Do you ever wonder what all those instruments are on the dental tray? What are they for and what do they do with them while working in your mouth? Some tools are specific to certain branches of dentistry but others are basic dental instruments found in every dentist’s office. Today your Des Moines Dentist, Dr. Stephen Burds explains some of the most common dental tools and their uses.
Dental Mirrors: If you have been to the dentist you have seen a dental mirror. It is round in shape, miniature in size, and is hand-held. It fits inside your mouth and can be turned to a variety of angles. It is designed to provide an indirect vision, while reflecting light and magnifying the mouth’s interior. Some dentists may use double-sided mirrors, but the single-sided seems the most common. Today disposable mirrors are available.
The Sickle: The dental sickle–also called the contra-angled probe, scaler, or explorer–is used to find cavities, scrape and remove tartar, locate pits and fissures in teeth, and detect defects in crowns and bridges. It can detect breaks in the enamel.
Periodontal Probe: A periodontal probe measures the depth of periodontal pockets and is used to identify periodontal disease.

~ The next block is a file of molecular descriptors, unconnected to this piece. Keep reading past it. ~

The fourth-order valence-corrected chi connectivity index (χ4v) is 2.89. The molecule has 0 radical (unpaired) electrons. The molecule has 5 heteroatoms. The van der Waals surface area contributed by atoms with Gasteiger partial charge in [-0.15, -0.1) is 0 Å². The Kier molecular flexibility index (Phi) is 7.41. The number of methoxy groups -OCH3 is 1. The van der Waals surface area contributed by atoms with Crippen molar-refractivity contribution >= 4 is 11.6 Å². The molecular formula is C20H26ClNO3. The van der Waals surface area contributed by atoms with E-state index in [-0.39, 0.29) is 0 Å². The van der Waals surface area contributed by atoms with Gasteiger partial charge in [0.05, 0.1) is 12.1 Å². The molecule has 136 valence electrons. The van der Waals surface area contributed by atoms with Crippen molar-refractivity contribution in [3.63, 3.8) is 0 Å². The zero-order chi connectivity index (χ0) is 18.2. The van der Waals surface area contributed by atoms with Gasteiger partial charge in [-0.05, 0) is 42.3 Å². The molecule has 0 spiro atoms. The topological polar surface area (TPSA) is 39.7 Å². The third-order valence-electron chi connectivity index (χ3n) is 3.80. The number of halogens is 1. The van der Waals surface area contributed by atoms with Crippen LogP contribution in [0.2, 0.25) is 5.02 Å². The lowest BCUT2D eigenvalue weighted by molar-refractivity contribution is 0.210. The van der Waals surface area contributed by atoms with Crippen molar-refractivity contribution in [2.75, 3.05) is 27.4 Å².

Briault Probe: The briault probe is used on the mesial and distal surfaces (the sides of your teeth as opposed to the front and back) to identify cavities by detecting breaks in the enamel.
College Tweezers: College tweezers are tweezers that you may have seen the dentist use to place and remove cotton balls during treatment.
There are several tools that help form the walls of the cavity during filling preparation and they are called the hoe, binangle, wedelstaedt, straight chisel, and hatchet.
Most of the above listed dental instruments are made of stainless steel, making them long-lasting, durable, and easy to sterilize with textured handles so as not to slip out of the dentist’s hand.
About your Des Moines Dentist
Contact your Des Moines dentist by calling Gateway Dental Group at (515) 244-9565. We welcome patients from River Bend, Kirkwood Glen, East Village, and neighboring communities.